Special to the Enterprise Journal courtesy of Melanie Gast
When adding together all the years of service from this year’s retirees at the Osage Community School District, the number is 210—a staggering number of years, but it’s also an immeasurable amount of wisdom and experience. Consider the impact these individuals have made on the entire community: it is an overwhelming thought.
Osage schools thank Sheila Moritz (35 years), Audrey Christensen (32+2 years), Jolene Hemann (32.5 years), Linda Rice (29 years), Judy Sloter (27 years), Elaine Schwab (26.5 years), and Pat Wickham (26 years). They have done incredibly important work over the course of their careers.
Sheila Moritz has taught first grade for the past 27 years. Before that, she taught special education for eight years, for a total of 35 years in the Osage district.
Mrs. Moritz started at Washington and moved to Lincoln in 1991. Over the years, she had some favorite days that rise up in memory: Read Across America Day was one of them. Another favorite was the pen pal activity. First graders in Osage have pen pals in New Hampton, and toward the end of the year, they would have a field trip to meet their pen pals. Being a first grade teacher has its rewards.
“Students enter as nonreaders and leave reading chapter books,” Moritz explained. “It’s a huge year. We set the foundation for so many things.”
Mrs. Moritz has loved making connections with people, students and colleagues alike. Retiring during a pandemic has been tough, though.
“First graders show the most growth in the last ten weeks of school,” she said. “That’s when everything comes together, and we didn’t get that. It’s tough knowing I didn’t get to be a part of that.”
When asked about the biggest change she’s seen in education, technology was her quick response.
“When I went to college, we were just getting introduced to computers. Technology has been a continual learning experience. When I taught at Washington, Linda Schulz (secretary) was asked to start using a computer. I was able to help her a little, and she just took off. Within a few years, she was teaching the rest of us computer skills. And then we went to Mimeos, laptops, smartboards, and cell phones. Technology has really changed.”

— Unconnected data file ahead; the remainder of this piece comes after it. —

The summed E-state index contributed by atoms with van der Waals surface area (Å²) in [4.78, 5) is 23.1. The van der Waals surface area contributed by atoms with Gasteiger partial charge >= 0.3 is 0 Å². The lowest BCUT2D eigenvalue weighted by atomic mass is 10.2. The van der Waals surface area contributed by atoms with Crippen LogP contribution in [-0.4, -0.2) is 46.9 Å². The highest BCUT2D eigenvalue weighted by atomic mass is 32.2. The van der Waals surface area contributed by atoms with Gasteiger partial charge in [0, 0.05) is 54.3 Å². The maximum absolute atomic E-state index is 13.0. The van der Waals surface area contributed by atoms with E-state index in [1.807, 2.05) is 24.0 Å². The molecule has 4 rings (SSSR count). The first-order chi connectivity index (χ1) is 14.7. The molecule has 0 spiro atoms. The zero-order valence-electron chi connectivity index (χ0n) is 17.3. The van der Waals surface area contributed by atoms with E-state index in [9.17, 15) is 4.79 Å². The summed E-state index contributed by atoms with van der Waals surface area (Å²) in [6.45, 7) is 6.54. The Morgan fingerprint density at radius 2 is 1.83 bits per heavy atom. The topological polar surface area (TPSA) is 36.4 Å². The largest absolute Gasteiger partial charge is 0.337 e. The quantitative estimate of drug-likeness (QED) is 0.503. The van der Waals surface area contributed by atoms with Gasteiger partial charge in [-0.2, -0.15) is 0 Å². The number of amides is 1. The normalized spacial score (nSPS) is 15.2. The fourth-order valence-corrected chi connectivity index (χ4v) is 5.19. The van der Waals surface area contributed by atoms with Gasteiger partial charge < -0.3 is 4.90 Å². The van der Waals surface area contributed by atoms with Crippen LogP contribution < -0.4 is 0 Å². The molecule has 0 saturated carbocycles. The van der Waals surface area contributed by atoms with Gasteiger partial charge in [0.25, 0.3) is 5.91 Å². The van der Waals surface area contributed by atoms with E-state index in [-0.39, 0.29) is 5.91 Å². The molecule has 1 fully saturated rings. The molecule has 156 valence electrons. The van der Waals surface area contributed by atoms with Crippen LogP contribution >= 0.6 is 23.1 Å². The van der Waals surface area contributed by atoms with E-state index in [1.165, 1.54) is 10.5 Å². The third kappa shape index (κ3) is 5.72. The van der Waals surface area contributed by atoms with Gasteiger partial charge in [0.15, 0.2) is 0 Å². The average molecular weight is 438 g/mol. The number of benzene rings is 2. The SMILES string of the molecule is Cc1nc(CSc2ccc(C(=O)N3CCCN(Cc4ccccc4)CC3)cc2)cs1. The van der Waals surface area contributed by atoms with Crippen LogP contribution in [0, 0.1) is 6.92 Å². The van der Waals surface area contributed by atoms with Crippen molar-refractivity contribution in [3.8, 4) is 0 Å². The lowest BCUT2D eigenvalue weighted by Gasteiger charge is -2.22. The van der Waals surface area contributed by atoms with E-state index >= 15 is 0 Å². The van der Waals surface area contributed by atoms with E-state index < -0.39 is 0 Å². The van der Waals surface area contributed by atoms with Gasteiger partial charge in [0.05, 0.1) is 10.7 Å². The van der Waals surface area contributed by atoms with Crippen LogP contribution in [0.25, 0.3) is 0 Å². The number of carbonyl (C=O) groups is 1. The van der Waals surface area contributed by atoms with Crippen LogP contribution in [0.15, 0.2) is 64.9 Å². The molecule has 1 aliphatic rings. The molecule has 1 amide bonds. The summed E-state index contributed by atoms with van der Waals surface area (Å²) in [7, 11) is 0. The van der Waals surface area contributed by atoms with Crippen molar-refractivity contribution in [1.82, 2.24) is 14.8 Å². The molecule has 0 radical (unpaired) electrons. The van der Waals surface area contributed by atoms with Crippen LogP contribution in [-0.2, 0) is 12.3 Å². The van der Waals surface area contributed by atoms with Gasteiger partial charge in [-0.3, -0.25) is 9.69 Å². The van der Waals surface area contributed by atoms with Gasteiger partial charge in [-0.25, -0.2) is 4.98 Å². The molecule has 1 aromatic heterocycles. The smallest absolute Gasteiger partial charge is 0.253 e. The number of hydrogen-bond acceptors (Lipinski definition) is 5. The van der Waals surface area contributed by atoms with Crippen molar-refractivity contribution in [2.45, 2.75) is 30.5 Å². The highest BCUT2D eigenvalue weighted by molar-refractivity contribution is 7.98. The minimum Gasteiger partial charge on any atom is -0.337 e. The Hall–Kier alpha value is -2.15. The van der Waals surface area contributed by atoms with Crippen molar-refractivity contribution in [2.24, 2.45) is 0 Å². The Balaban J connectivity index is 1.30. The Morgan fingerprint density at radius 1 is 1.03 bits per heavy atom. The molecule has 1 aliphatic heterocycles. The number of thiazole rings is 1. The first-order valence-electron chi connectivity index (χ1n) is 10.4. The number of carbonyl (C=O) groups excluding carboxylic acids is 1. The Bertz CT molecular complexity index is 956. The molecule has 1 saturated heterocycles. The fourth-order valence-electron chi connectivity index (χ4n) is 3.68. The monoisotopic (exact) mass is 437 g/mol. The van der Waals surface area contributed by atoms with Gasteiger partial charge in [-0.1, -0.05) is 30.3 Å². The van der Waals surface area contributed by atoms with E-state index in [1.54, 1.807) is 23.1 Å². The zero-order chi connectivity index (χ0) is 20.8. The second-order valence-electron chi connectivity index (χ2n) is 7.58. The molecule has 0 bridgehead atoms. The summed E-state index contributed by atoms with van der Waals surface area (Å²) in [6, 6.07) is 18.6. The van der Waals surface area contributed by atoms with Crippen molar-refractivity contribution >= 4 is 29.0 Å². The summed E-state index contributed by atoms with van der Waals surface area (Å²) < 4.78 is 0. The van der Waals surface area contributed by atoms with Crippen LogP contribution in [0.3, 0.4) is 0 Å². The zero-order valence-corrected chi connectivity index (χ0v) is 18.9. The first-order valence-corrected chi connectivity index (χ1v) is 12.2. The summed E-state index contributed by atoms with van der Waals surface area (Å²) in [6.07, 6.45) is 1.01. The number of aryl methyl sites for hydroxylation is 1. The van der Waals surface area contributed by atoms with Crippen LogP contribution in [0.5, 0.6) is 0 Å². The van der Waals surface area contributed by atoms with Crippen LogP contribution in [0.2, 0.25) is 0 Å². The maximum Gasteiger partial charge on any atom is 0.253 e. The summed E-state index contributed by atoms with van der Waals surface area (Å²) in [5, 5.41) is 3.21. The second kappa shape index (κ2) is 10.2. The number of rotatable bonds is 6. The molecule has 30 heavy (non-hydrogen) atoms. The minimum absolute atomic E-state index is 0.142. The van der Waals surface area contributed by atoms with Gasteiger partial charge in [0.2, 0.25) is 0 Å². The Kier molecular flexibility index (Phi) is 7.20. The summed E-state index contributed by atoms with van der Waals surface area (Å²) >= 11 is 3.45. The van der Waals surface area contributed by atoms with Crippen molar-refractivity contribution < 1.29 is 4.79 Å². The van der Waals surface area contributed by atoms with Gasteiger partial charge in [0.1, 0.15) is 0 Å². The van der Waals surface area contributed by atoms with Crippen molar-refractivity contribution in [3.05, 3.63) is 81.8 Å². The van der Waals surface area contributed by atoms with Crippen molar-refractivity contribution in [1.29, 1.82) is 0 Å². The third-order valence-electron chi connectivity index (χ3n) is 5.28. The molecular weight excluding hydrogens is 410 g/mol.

Something that didn’t change over the years was the support from the community. That has been her favorite thing about being a Green Devil. Though she will miss the students, the staff, and the hugs, she looks forward to traveling in the motorhome, going wherever she wants, and doing whatever she wants. Mrs. Moritz, thank you for your service.
Audrey Christensen has taught in Osage for a total of 34 years. She taught at Sacred Heart for two years, and she has been in the Osage district for 32 years: she went from Sacred Heart to Lincoln, then to Washington, and then to the middle school, which means she’s taught in every school building in Osage.
The first day of school, for the past 34 years, has been a favorite: “The first day of school was always exciting, every single one.”
She had other favorites as well: working with students and the camaraderie with the staff among them.
“I love reading to kids. I did it every day,” she said. “Hatchet was a favorite, as well as Where the Red Fern Grows. We put on Mother’s Day plays at Washington, and I’ve even missed that since being at the middle school.”
The end of this year has been a challenge.
“With the school closure, it’s been a weird ending—a strange way to go out. I’ve missed not having the kids here. A positive was we found new ways to connect with kids. Zooms were brand new to me. Before the last Zoom, we (5th grade teachers) drove to all the kids’ houses and delivered some treats. The final Zoom was a 5th grade picnic. We found a way to make the best of it,” recalled Christensen.